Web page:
Diagnostic Tests (other)
This may not be an exhaustive list of all applicable Medicare benefit categories for this item or service.
Microvolt T-wave Alternans (MTWA) testing is a non-invasive diagnostic test that detects minute electrical activity in a portion of the electrocardiogram (EKG) know as the T-wave. MTWA testing has a role in the risk stratification of patients who may be at risk for sudden cardiac death (SCD) from ventricular arrhythmias.
Within patient groups that may be considered candidates for implantable cardioverter defibrillator (ICD) therapy, a negative MTWA test may be useful in identifying low-risk patients who are unlikely to benefit from, and who may experience worse outcomes from ICD placement.
The test is performed by placing highly sensitive electrodes on a patient's chest prior to a period of controlled exercise. These electrodes detect tiny beat-to-beat changes, on the order of one-millionth of volt, in the EKG T-wave. Spectral analysis is used to calculate these minute voltage changes. Spectral analysis is a sensitive mathematical method of measuring and comparing time and the EKG signals. Software then analyzes these microvolt changes and produces a report to be interpreted by a physician.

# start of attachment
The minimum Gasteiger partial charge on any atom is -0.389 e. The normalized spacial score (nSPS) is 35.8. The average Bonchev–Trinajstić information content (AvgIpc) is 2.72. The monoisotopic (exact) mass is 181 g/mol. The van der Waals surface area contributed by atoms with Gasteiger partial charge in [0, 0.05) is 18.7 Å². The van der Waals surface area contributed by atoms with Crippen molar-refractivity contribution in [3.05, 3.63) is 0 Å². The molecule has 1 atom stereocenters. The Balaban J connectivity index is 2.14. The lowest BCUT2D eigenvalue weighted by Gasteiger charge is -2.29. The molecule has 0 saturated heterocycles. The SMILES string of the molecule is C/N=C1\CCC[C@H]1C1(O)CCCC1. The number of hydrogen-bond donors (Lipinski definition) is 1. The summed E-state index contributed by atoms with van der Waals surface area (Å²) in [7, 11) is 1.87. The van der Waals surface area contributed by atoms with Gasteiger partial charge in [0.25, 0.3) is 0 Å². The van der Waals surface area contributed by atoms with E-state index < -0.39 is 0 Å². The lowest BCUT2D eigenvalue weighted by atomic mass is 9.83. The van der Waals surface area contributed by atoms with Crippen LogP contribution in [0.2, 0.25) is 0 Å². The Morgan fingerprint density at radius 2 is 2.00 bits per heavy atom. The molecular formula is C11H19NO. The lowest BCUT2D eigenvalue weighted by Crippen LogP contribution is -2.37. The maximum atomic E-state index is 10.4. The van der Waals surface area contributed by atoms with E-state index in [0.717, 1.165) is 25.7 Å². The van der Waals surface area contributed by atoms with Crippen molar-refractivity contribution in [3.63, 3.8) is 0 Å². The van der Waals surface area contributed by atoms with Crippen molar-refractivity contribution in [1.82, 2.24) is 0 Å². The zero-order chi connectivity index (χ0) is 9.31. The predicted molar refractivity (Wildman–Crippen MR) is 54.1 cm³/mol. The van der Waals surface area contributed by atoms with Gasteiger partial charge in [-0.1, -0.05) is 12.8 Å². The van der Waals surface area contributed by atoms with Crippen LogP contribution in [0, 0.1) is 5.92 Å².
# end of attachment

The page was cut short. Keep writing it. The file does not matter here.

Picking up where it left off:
Indications and Limitations of Coverage
Nationally Covered Indications
Microvolt T-wave Alternans diagnostic testing is covered for the evaluation of patients at risk for SCD, only when the spectral analysis method is used.
C. Nationally Non-Covered Indications
Microvolt T-wave Alternans diagnostic test is non-covered for the evaluation of patients at risk for SCD if measurement is not performed employing the spectral analysis.
(This NCD last reviewed May 2008.)